Sand Gallery Update: Investigating the Magic of Kinetic Sand and More
In the last issue of Nanographia, the article Exploring the World’s Beaches One Sand Grain at a Time introduced readers to interesting ways educators are using sand in their classrooms. This post is an update on what teachers have been doing with some of the sands requested from the Microscopy Society of America’s (MSA) Sandbox resource in the past few months. As teachers request sand samples from the MSA Sandbox, we have begun photographing those sands using a stereomicroscope and posting them on our Modern Microscopy website. In this post we have also included a fun sample in the mix: Kinetic Sand®.
So, let’s see what the teachers have been up to.
From Round Rock, Texas:
This summer, a fourth grade teacher in Round Rock, Texas participated in a lab experience developing curriculum for fourth graders. In this curriculum, students will explore scientific tools and learn about using, and potentially constructing, a basic optical microscope. They will be directly tying this lesson to weathering through wind, water and ice. The sand samples requested for this project are:
- Half Moon Bay Beach at Magellan Ave., CA
- Coronado, CA
- Amalfi, Italy
- Horseshoe Canyon Barrier Creek, UT (Note: This sand was also requested from a teacher in the Dallas/Fort Worth area, so we have included it twice in this post. Many times teachers will key in on the color of the sand or its location.)
- Montego Bay, Jamaica
- Kruger National Park, collection site #2, South Africa
Ultimately, the goal is to implement this lesson across the entire fourth grade, rather than just her classroom. She plans to submit the curriculum for publication through teachengineering.org within the next year or so. Should it be accepted, the MSA Sandbox will be acknowledged, which she described as an amazing resource. We’ll look forward to any updates from Round Rock.
Note: This teacher originally requested sand from Ocho Rios, Jamaica, but our supply for that sample has run out. We replaced that request with sand from Montego Bay, Jamaica. If anyone reading this article happens to be vacationing at Ocho Rios beach in the near future, we would appreciate a small bag of sand to replenish our inventory.
From the Dallas/Fort Worth Area:
This request for MSA Sandbox sand will be used at the elementary school level. Children will examine sand samples and then, using geography, study the origin of the sand, and where the different colors that make up the sand come from. The lesson will end by letting the children use the sand to create a craft to keep. We see a sand study card project in their future.
- Rio de Janeiro, Brazil
- Zombies Beach, Oahu, HI
- Savoogna, St. Lawrence Island, AK
- Horseshoe Canyon Barrier Creek, UT
From Edmonton, Alberta, Canada:
The TELUS World of Science is putting together a microscopy exhibit for their science center. They will primarily be using dissecting microscopes and a few compound microscopes in their natural history themed gallery to display sands from around the world. They have requested the following MSA Sandbox sands to get them started:
- Stansbury Island collection site #2, UT
- Vanuatu Islands
- Volcanoes National Park, HI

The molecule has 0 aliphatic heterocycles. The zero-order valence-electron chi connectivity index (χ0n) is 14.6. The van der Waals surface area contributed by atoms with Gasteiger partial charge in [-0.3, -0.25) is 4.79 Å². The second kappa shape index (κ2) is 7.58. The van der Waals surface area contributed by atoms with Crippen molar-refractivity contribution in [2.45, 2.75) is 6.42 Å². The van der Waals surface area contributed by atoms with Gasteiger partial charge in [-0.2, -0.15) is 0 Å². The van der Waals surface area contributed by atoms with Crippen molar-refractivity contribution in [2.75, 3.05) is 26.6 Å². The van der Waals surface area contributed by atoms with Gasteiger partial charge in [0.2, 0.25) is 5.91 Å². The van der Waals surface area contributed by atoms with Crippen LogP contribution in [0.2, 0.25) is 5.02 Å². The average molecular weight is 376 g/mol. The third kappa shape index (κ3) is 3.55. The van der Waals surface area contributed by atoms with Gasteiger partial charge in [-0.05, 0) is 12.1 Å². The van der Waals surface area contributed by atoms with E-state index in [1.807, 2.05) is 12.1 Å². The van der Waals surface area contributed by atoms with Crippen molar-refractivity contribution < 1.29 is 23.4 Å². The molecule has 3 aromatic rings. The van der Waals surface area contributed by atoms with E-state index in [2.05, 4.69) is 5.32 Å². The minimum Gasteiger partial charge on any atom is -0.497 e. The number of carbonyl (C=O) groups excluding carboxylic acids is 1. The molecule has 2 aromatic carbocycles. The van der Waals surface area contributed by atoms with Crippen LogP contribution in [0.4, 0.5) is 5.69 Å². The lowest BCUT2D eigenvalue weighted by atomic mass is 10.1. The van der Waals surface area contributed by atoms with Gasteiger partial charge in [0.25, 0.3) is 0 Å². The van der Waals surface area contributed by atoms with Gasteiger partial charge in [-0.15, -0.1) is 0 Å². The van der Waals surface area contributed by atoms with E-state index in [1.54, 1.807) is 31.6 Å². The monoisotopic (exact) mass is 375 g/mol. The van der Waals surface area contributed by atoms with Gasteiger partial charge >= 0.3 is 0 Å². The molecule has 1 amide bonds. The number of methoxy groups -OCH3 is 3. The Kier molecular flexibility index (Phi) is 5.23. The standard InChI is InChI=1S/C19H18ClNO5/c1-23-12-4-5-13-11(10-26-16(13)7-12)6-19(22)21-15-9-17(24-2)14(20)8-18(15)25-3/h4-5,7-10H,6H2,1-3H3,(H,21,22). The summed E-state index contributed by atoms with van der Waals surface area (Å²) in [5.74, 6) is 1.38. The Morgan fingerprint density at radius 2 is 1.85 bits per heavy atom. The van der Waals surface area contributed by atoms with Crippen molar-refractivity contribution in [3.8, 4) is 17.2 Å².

- Houston Woods State Park, OH
- Riviera Maya, Quintana Roo, Mexico
- Oranjestad, Aruba
Exploring Kinetic Sand
Walking down any toy isle, you will most likely find an area dedicated to Kinetic Sand. Like the brand Kleenex, Kinetic Sand is considered an eponym. People generally refer to similar products or DIY versions as kinetic sand, or sometimes it’s referred to as textured sand. This product comes in a wide variety of colors. The company’s website claims that the product is made up of 98% sand and 2% magic. That naturally intrigued us, so we investigated the sand and the magic part a bit further.
If you visit the Kinetic Sand website, they don’t mention how they get the sand to stick together, which gives it a similar feel and texture to wet sand. Searching a bit more online, you’ll find that this particular product uses polydimethylsiloxane (PDMS) to coat the grains of sand to impart its hard-to-put-down quality. PDMS is also used in the iconic product Silly Putty, giving the product its characteristic viscoelastic properties. We have included some low magnification light micrograph images of the natural-colored version of Kinetic Sand, along with some FTIR spectra confirming the presence of PDMS.
Looking at Kinetic Sand under a stereomicroscope, you can see the sand grains almost magically connecting with each other—with colorless material coating the sand and holding everything together. When pulled apart, the grains slowly separate with the fine, colorless strands of this material stretching between. The colorless strand will eventually break into sections, with each piece snapping back to its nearest sand grain. We have captured this in the video below.
These fine strands are really difficult to sample directly, and after a few frustrating attempts, a sample of the Kinetic Sand was placed on a glass microscope slide and a small drop of hexane was added to rinse off some of the material coating the individual sand grains, otherwise known as the “bit of magic.”
After the hexane evaporated, some of the colorless material remained on the slide as residue. The residue material was collected and analyzed by FTIR. The spectrum below was a good match with some of our library reference spectra such as thermoplastic siloxane elastomer, and PDMS. The spectrum of silicone oil is a good reference for showing how silicone is used in many different products.
Thanks for reading our sand update! If you have any questions please contact us via the comments box below.